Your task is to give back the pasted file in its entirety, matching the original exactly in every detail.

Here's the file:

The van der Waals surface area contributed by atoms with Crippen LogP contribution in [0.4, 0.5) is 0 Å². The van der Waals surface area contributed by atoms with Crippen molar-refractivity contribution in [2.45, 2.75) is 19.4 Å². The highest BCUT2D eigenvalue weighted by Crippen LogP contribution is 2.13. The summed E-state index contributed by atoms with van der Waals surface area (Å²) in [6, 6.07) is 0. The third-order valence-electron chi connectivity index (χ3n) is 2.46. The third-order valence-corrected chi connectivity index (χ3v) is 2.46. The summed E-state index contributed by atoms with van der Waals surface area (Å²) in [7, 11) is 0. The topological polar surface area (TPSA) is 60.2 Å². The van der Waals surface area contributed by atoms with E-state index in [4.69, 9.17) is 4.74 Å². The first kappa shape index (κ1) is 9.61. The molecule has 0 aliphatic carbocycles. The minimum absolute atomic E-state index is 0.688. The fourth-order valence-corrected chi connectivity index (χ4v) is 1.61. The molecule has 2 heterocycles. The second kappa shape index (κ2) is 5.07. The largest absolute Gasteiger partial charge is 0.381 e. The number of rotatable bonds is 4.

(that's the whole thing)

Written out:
The van der Waals surface area contributed by atoms with Crippen LogP contribution in [0.4, 0.5) is 0 Å². The van der Waals surface area contributed by atoms with Crippen molar-refractivity contribution in [2.45, 2.75) is 19.4 Å². The highest BCUT2D eigenvalue weighted by Crippen LogP contribution is 2.13. The summed E-state index contributed by atoms with van der Waals surface area (Å²) in [6, 6.07) is 0. The third-order valence-electron chi connectivity index (χ3n) is 2.46. The third-order valence-corrected chi connectivity index (χ3v) is 2.46. The summed E-state index contributed by atoms with van der Waals surface area (Å²) in [7, 11) is 0. The topological polar surface area (TPSA) is 60.2 Å². The van der Waals surface area contributed by atoms with E-state index in [4.69, 9.17) is 4.74 Å². The first kappa shape index (κ1) is 9.61. The molecule has 0 aliphatic carbocycles. The minimum absolute atomic E-state index is 0.688. The fourth-order valence-corrected chi connectivity index (χ4v) is 1.61. The molecule has 2 heterocycles. The second kappa shape index (κ2) is 5.07. The largest absolute Gasteiger partial charge is 0.381 e. The number of rotatable bonds is 4.